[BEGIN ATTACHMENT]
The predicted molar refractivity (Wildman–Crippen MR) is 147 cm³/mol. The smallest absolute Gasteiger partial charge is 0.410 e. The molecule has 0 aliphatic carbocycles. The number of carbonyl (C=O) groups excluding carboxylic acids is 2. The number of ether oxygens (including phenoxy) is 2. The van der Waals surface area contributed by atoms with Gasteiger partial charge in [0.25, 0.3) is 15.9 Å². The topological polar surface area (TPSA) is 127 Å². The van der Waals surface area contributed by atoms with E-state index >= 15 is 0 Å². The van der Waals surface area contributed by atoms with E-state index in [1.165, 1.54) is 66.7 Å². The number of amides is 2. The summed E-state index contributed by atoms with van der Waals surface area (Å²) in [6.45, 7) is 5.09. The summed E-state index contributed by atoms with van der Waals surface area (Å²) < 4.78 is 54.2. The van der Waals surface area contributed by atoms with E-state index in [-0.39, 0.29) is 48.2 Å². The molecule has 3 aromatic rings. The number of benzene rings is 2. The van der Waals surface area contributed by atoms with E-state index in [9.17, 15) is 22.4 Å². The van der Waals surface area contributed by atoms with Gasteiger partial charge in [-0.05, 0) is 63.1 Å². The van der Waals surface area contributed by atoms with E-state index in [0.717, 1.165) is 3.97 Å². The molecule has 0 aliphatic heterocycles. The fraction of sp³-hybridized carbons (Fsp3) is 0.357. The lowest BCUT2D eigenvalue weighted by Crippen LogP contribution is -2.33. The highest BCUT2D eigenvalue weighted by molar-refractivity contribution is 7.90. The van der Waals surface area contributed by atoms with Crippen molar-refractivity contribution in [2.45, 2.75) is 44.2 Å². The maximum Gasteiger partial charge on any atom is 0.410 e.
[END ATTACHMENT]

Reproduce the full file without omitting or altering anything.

The predicted molar refractivity (Wildman–Crippen MR) is 147 cm³/mol. The smallest absolute Gasteiger partial charge is 0.410 e. The molecule has 0 aliphatic carbocycles. The number of carbonyl (C=O) groups excluding carboxylic acids is 2. The number of ether oxygens (including phenoxy) is 2. The van der Waals surface area contributed by atoms with Gasteiger partial charge in [0.25, 0.3) is 15.9 Å². The topological polar surface area (TPSA) is 127 Å². The van der Waals surface area contributed by atoms with E-state index >= 15 is 0 Å². The van der Waals surface area contributed by atoms with E-state index in [1.165, 1.54) is 66.7 Å². The number of amides is 2. The summed E-state index contributed by atoms with van der Waals surface area (Å²) in [6.45, 7) is 5.09. The summed E-state index contributed by atoms with van der Waals surface area (Å²) < 4.78 is 54.2. The van der Waals surface area contributed by atoms with E-state index in [-0.39, 0.29) is 48.2 Å². The molecule has 3 aromatic rings. The number of benzene rings is 2. The van der Waals surface area contributed by atoms with E-state index in [9.17, 15) is 22.4 Å². The van der Waals surface area contributed by atoms with Gasteiger partial charge in [-0.05, 0) is 63.1 Å². The van der Waals surface area contributed by atoms with E-state index in [0.717, 1.165) is 3.97 Å². The molecule has 0 aliphatic heterocycles. The fraction of sp³-hybridized carbons (Fsp3) is 0.357. The lowest BCUT2D eigenvalue weighted by Crippen LogP contribution is -2.33. The highest BCUT2D eigenvalue weighted by molar-refractivity contribution is 7.90. The van der Waals surface area contributed by atoms with Crippen molar-refractivity contribution in [2.45, 2.75) is 44.2 Å². The maximum Gasteiger partial charge on any atom is 0.410 e.